These are the Scriptures I reflected on during Yom Kippur:
Leviticus 23, especially this:
26 Adonai spoke to Moses, saying: 27 “However, the tenth day of this seventh month is Yom Kippur,[f] a holy convocation to you, so you are to afflict yourselves. You are to bring an offering made by fire to Adonai. 28 You are not to do any kind of work on that set day, for it is Yom Kippur, to make atonement for you before Adonai your God. 29 For anyone who does not deny himself on that day must be cut off from his people. 30 Anyone who does any kind of work on that day, that person I will destroy from among his people. 31 You should do no kind of work. It is a statute forever throughout your generations in all your dwellings. 32 It is to be a Shabbat of solemn rest for you, and you are to humble your souls. On the ninth day of the month in the evening—from evening until evening—you are to keep your Shabbat.”
On Yom Kippur, we gathered together at the synagogue for a holy convocation - a solemn, serioius service where we reflect on our sins. We ask forgiveness of those sins, and thank Him for the blood of Yeshua that pays for them. We wear white clothing as a reminder that we are made pure because of His sacrifice.
During the service, we read and meditated on a long list of sins. Many of these reminded me of sins I had allowed to creep into my life once again. I repented (teshuvah) and asked forgiveness.
We are also reminded to go to the people we have hurt, to ask their forgiveness, and to make amends.
Blessed are the merciful, for they will be shown mercy.
For if you forgive men their trespasses, your heavenly Father will also forgive you.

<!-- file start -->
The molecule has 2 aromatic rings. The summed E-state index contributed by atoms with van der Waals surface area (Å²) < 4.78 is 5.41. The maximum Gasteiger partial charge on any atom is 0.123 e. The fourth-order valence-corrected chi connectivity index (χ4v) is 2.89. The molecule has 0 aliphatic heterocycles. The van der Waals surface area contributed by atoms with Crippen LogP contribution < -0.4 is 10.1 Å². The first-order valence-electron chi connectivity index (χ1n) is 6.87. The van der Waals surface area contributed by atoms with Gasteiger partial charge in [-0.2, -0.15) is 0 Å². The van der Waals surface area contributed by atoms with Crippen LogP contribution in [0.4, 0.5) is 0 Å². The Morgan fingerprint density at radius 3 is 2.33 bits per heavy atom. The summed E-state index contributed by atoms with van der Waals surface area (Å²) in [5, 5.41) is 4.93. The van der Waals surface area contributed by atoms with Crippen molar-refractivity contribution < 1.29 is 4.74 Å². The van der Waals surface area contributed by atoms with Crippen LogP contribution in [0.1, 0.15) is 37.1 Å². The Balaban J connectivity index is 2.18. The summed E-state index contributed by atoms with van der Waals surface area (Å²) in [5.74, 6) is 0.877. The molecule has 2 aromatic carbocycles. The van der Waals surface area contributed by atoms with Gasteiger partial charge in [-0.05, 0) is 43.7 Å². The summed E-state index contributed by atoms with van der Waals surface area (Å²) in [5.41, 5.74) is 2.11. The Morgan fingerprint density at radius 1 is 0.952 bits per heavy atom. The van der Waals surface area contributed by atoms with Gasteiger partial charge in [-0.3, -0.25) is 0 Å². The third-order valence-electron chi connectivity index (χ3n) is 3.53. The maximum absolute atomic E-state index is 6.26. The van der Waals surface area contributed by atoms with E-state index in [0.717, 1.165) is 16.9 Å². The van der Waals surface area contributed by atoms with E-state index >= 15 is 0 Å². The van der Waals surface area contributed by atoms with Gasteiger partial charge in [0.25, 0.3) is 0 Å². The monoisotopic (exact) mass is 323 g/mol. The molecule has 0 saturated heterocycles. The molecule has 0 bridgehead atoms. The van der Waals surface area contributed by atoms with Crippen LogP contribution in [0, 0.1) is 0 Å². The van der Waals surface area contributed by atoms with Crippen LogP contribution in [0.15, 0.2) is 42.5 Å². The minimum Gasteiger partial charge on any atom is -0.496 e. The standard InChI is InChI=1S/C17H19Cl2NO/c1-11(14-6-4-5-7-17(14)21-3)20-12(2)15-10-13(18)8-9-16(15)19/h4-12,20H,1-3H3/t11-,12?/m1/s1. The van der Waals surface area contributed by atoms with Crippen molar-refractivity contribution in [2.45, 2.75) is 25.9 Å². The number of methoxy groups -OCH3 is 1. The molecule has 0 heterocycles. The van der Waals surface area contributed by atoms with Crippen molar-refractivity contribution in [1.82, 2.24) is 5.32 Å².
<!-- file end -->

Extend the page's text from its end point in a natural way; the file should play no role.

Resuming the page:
That is how My heavenly Father will treat each of you unless you forgive your brother from your heart."
But if ye do not forgive, neither will your Father which is in heaven forgive your trespasses.
On Yom Kippur, we are told to fast, and yesterday I meditated on this passage from Isaiah 58:
“Is not this the fast I choose:
to release the bonds of wickedness,
to untie the cords of the yoke,
to let the oppressed go free,
and to tear off every yoke?
7 Is it not to share your bread with the hungry,
to bring the homeless poor into your house?
When you see the naked, to cover him,
and not hide yourself from your own flesh and blood?
8 Then your light will break forth like the dawn,
and your healing will spring up speedily.
Your righteousness will go before you,
the glory of Adonai as your rear guard.”
9 Then you will call, and Adonai will answer.
You will cry and He will say, “Here I am.”
If you get rid of the yoke among you—
finger-pointing and badmouthing—
10 If you give yourself to the hungry,
and satisfy the desire of the afflicted,
then your light will rise in darkness,
and your gloom will be like midday.
11 Then Adonai will guide you continually,
satisfy your soul in drought
and strengthen your bones.
You will be like a watered garden,
like a spring of water whose waters never fail.
12 Some of you will rebuild the ancient ruins,
will raise up the age-old foundations,
will be called Repairer of the Breach,
Restorer of Streets for Dwelling.
13 If you turn back your foot from Shabbat,
from doing your pleasure on My holy day,
and call Shabbat a delight,
the holy day of Adonai honorable,
If you honor it, not going your own ways,
not seeking your own pleasure,
nor speaking your usual speech,
14 then You will delight yourself in Adonai,
and I will let you ride over the heights of the earth,
I will feed you with the heritage of your father Jacob.”
For the mouth of Adonai has spoken.
I'm still pondering this passage, taking it slowly and seriously. I'll post more on this another day.
Finally, I'm reflecting on Psalm 32:1 - "Blessed is the one whose transgression is forgiven, whose sin is pardoned." Oh, Halleluyah! Thank You, Father for Your forgiveness through Yeshua Hamashiach, and for the forgiveness of others I've sinned against. If not for Your great love and mercy, I don't know where I would be. Thank You for saving me and calling me to be a part of Your Kingdom. I am so blessed.